07 October 2011

Greetings Family,

I am sorry this newsletter has reached you after the start of African History Month, nonetheless there are still a great many events taking place. We have had to cut the news and notice board sections of this newsletter short in order to get this mailing out to you today so please accept our sincere apologies to anyone whose event or news we have failed to include in this edition.

Some of the events are taking place today so please check it out immediately to make plans. There wasn't enough time to include the usual number of images in this newsletter so all of the entries are text only. We have also decided to include more listings with less detail so please research those events you find interesting as there may be alternative dates available.

During our recent radio debate on the topic of African History Month a few points were made that suggested unless an event has a historical component it should refer to itself as a 'black entertainment' gathering and not masquerade as a 'history' event.

For an AHM event to be valid it should have

  • A historical focus (from a wide ranging vista including African mathematicians, scientists and inventors, cultural traditions and spirituality to our resistance to enslavement, literature and cultural arts)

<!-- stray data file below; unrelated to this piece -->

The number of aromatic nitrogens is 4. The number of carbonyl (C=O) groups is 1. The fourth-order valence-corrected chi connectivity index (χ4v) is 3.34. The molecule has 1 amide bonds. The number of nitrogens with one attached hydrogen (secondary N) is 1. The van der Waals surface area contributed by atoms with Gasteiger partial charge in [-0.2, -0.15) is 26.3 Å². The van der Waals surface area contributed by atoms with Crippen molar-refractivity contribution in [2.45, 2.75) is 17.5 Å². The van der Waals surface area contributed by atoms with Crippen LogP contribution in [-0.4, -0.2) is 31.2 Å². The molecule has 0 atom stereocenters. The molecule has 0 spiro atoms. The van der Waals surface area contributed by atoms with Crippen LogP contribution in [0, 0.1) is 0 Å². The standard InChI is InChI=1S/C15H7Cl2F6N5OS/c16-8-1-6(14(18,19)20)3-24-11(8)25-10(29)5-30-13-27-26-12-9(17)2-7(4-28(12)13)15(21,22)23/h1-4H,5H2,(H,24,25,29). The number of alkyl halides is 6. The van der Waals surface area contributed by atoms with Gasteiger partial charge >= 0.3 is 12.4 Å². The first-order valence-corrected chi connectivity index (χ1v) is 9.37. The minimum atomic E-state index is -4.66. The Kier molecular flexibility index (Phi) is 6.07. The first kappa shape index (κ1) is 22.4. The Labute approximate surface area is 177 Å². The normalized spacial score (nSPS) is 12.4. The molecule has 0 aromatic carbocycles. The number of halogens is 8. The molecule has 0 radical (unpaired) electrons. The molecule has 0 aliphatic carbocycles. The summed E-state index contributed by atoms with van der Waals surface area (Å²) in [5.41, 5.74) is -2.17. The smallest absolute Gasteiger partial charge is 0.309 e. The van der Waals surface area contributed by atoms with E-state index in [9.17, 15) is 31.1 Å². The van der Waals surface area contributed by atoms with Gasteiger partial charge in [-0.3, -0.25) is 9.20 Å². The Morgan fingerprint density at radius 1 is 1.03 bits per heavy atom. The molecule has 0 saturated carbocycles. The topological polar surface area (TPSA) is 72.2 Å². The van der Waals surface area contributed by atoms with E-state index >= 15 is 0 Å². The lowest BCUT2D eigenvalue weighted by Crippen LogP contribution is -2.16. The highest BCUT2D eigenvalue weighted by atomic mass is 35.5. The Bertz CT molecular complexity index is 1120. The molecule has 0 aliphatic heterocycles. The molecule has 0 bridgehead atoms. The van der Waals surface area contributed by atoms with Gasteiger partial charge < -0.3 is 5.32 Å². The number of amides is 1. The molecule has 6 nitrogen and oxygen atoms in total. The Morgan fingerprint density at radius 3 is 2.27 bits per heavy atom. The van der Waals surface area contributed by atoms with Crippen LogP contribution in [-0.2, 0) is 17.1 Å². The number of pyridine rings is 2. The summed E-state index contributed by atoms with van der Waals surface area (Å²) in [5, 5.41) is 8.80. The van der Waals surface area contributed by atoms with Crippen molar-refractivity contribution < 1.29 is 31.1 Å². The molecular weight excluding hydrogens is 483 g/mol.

• A focus on African people and culture (this includes Africans in the Diaspora such as the UK, the Caribbean, Brazil or the Motherland - this excludes BME, BAME, BAMER and other so called 'ethnic' minorities, etc)
  • Learning outcomes (you can provide some kind of evaluation form for reflection)

Remember, please feel free to share this newsletter amongst family and friends who you know will benefit from its contents. You can click here to subscribe for your own copy. If you would like to support our work you can do so by making a single or regular donation.

Peace, Love & Justice

Ligali Editor

Please click here if you are having problems viewing this newsletter

Nyansapo Radio

Nyansapo - is the weekly internet based community radio station hosted by the Ligali Organisation. We broadcast honest and progressive discussion of community issues alongside pan African news, current affairs and feature reviews of cultural media and events.

This week we spoke about;

"The Politics of African history Month"

Nyansapo - Spring Hopes